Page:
Blockchain technology is a network of peer-to-peer nodes that keeps transactional records, also known as blocks, of the public in various databases, also known as the “chain.” This type of storage is sometimes referred to as a “digital ledger”. Every transaction in this ledger is signed with the owner’s digital signature, which verifies the transaction and protects it from manipulation. As a result, the data in the digital ledger is extremely safe. To put it another way, the digital ledger is similar to a Google spreadsheet that is shared across several computers in a network and stores transactional information based on actual purchases. The intriguing aspect is that everyone can view the data, but they cannot alter it.
Blockchain - the technology that is changing the world around us. In 2020, we can easily term it as mainstream. Blockchain when released in 2009 via bitcoin only had one type of blockchain, i.e., public blockchain. Bitcoin changed the world and that’s because anyone can send assets without the need for a centralized entity.
The idea of true decentralization was born. But, only having a public blockchain was limiting. Sooner or later other types of blockchain came into place. We can broadly divide the types as follows:
- Public blockchain
- Private blockchain
- Hybrid blockchain
- Federated blockchain
The goal of blockchain is to make it possible to record and distribute digital data without being able to change it.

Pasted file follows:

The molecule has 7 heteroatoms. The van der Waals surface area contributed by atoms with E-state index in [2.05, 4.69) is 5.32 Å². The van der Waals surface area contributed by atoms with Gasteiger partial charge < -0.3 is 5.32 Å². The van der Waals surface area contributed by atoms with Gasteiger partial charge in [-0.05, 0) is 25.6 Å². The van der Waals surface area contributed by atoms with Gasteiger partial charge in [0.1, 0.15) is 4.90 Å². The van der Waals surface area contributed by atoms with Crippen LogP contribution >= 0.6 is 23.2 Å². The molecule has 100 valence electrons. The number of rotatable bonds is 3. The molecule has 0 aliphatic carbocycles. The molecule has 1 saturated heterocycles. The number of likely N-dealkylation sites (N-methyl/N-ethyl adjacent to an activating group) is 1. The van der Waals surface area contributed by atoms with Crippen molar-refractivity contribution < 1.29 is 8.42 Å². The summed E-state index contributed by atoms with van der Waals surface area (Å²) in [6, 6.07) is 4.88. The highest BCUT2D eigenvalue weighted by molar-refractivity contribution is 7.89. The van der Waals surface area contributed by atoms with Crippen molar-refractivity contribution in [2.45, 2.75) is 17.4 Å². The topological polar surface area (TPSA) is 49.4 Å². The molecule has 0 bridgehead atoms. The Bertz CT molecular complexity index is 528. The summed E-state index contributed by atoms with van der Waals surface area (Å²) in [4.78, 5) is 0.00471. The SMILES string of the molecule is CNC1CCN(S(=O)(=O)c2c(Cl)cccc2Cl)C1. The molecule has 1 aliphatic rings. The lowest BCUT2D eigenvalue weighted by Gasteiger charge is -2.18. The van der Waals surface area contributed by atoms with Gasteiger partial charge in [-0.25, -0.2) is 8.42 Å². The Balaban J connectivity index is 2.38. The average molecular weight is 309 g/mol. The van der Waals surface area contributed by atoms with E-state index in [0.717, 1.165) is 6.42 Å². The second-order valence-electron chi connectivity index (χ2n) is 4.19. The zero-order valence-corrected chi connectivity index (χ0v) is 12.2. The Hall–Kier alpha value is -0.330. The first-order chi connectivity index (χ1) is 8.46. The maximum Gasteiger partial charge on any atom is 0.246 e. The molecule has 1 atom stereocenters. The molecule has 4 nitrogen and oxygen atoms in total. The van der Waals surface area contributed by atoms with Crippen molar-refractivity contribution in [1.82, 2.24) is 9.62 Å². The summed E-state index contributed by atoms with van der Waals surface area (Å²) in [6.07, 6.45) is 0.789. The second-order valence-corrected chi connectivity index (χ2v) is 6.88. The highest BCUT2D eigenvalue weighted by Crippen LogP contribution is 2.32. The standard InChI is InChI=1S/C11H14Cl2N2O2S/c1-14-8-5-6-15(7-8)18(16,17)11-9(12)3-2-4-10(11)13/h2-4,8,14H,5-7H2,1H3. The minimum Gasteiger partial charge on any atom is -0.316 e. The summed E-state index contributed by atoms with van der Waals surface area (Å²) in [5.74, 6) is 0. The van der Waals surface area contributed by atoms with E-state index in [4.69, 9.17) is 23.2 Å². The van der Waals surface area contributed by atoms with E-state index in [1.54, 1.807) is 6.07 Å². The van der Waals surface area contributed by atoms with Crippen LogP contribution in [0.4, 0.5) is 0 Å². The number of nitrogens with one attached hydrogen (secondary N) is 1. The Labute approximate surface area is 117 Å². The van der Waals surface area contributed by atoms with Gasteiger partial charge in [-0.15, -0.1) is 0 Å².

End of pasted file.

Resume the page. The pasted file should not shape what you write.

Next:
A blockchain serves as the base for immutable ledgers or transaction records that cannot be modified, erased, or destroyed in this way. Distributed ledger technology is another name for blockchains (DLT).
Before its first mainstream use, Bitcoin, in 2009, the blockchain concept was first introduced as a research project in 1991.
In the years after that, blockchains have increased due to the introduction of multiple cryptocurrencies, decentralized finance (Defi) apps, non-fungible tokens (NFTs), and smart contracts.
Following are steps in which blockchain works:
- A new transaction is entered/posted into the system.
- A network of peer-to-peer nodes or computers confirms the validity or legitimacy of the transaction using two types of keys.
- Once confirmed, a new block or ledger is created for that transaction.
- The new block is then chained to an older block done for the same person or ledger, thus creating a chain of blocks.
- The transaction is over.